Predatory capitalism makes some of us poor and some of us rich, of course, but it also makes most of us sick, crime-ridden and mad—or so two British social scientists contend.
In a scholarly work that is already exciting widespread discussion outside the academy, Wilkinson (Univ. of Nottingham Medical School) and Pickett (Univ. of York) show that by nearly every measure of the quality of life, societies with high income inequality fare more poorly than those with a more even distribution of wealth. In the United States, writes former labor secretary Robert Reich in the foreword, the top one percent of earners has tripled its share of the economy since 1980—when, not coincidentally, Ronald Reagan came to power and began to deregulate everything. Reich scorns the thought that the Obama administration should be branded socialist for wanting to return some social controls to 1980 and even 1990 levels. Wilkinson and Pickett are measured and even cautious in advancing their interpretations of the data, which are full of curiosities. In unequal countries, for instance, women suffer from greater levels of certain kinds of mental illness than do men, and some diseases—particularly heart-related illnesses and obesity—seem strongly correlated to disparities in wealth distribution. Everywhere, the links between legalized robbery and other kinds of crime are strong. The authors relate much of the problem to the overall phenomenon of anxiety—perhaps not the most scientific of diagnostic words, but one that does the job. Ultimately, they urge a return to the concept that liberty and equality are connected—the idea that they are not “seems to have emerged during the Cold War.”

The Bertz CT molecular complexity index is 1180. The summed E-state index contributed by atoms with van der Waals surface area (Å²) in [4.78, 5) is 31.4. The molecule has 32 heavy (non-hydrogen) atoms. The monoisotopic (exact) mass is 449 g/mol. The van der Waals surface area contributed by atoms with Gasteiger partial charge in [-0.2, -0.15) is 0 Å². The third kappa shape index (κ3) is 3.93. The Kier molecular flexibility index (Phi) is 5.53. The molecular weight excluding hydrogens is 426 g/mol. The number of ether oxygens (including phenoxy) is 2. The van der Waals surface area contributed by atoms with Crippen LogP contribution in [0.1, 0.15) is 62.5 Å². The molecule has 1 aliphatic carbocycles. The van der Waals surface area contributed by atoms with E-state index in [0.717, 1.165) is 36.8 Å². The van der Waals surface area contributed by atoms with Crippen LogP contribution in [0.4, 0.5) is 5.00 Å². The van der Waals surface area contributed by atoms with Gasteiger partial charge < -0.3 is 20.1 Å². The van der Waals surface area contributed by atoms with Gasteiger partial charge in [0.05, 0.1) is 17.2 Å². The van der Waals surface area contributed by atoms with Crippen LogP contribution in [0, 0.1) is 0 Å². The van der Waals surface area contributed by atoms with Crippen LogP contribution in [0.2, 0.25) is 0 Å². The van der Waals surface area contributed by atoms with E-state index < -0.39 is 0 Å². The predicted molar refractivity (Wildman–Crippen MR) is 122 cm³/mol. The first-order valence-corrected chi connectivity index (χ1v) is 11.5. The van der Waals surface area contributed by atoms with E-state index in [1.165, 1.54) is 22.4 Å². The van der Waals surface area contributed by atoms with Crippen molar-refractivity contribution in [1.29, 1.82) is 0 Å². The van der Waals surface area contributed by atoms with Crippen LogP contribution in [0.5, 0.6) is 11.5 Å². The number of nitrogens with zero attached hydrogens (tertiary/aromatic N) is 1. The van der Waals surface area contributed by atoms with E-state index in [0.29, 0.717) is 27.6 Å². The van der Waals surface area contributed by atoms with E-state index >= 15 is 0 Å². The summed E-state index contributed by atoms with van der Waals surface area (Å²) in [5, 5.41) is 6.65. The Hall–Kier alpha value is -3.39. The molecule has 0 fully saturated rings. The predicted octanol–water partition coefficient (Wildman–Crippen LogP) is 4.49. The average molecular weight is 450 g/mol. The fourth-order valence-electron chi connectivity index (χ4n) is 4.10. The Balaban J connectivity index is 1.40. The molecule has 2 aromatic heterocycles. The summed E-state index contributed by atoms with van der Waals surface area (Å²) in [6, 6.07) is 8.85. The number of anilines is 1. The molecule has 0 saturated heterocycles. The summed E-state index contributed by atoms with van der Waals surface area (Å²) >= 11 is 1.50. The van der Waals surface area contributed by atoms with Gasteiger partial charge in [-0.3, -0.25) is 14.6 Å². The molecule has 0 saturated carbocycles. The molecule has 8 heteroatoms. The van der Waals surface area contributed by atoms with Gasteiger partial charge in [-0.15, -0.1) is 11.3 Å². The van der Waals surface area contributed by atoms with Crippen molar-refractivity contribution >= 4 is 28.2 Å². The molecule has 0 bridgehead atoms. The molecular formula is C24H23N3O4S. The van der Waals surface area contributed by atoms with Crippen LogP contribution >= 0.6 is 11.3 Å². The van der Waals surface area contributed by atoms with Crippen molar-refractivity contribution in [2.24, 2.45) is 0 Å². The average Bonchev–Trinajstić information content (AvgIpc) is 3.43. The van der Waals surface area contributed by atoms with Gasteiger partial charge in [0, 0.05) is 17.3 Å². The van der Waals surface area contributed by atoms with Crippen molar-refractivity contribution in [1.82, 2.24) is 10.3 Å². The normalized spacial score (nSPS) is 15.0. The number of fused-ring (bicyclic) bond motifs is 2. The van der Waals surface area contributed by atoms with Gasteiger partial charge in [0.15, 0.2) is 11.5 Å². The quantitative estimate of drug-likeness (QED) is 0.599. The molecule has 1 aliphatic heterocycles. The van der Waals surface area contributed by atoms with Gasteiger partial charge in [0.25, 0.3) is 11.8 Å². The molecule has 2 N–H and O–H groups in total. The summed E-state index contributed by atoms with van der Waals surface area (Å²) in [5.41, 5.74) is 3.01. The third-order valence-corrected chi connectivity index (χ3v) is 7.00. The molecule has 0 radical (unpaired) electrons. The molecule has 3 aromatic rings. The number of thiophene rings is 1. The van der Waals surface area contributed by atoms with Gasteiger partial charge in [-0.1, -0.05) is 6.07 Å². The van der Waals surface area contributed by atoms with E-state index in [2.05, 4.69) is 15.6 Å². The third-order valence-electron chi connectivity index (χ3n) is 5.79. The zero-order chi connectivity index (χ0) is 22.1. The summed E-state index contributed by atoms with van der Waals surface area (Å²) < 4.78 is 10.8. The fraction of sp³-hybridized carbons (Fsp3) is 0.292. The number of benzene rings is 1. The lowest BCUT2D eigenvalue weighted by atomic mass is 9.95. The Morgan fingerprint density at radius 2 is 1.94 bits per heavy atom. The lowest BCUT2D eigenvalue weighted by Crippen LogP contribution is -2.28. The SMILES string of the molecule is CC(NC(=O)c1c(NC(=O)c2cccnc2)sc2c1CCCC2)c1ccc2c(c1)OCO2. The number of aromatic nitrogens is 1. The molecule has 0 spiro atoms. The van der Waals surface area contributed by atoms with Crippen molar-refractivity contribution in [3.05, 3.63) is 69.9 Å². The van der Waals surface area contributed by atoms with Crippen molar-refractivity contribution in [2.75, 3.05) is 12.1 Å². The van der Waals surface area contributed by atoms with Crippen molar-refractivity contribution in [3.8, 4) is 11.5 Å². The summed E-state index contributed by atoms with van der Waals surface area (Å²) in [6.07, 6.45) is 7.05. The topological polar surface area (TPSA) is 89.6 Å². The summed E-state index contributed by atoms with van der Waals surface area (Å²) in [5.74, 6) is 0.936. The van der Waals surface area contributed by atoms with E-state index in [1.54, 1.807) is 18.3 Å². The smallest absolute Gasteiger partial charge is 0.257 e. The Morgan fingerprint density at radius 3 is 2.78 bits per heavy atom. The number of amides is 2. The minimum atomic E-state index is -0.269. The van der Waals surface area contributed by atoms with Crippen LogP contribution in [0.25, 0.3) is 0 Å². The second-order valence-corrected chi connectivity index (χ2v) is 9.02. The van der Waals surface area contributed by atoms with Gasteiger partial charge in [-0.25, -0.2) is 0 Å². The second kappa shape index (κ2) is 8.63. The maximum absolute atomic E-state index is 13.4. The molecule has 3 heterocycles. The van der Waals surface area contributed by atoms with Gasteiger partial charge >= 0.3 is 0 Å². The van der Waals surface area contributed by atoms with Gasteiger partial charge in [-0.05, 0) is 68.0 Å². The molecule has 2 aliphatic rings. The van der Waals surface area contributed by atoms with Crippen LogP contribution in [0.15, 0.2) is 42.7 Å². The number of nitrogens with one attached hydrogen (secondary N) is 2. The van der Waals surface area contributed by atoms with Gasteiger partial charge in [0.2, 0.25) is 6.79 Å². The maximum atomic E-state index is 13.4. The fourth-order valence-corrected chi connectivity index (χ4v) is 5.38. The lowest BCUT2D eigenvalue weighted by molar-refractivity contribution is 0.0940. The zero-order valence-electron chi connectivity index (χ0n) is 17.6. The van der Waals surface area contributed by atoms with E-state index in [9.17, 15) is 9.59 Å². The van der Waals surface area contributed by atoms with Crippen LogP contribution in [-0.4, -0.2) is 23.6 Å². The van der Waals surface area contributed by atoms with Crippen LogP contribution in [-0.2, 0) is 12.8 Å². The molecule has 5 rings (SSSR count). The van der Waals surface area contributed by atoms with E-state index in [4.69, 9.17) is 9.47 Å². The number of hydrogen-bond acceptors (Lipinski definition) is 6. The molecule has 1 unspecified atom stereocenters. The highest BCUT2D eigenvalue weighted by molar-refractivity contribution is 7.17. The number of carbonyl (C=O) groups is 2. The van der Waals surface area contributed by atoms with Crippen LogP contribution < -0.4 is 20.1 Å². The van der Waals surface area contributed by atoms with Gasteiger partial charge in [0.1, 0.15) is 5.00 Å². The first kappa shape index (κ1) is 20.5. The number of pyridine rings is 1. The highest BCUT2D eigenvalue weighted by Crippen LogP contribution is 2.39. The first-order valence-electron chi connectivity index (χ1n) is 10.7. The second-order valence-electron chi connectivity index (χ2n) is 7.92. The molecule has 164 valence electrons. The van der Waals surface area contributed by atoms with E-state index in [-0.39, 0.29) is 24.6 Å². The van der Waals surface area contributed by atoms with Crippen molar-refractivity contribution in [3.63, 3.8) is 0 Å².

A book full of dangerous ideas and useful statistics, all worthy of attention, discussion and action.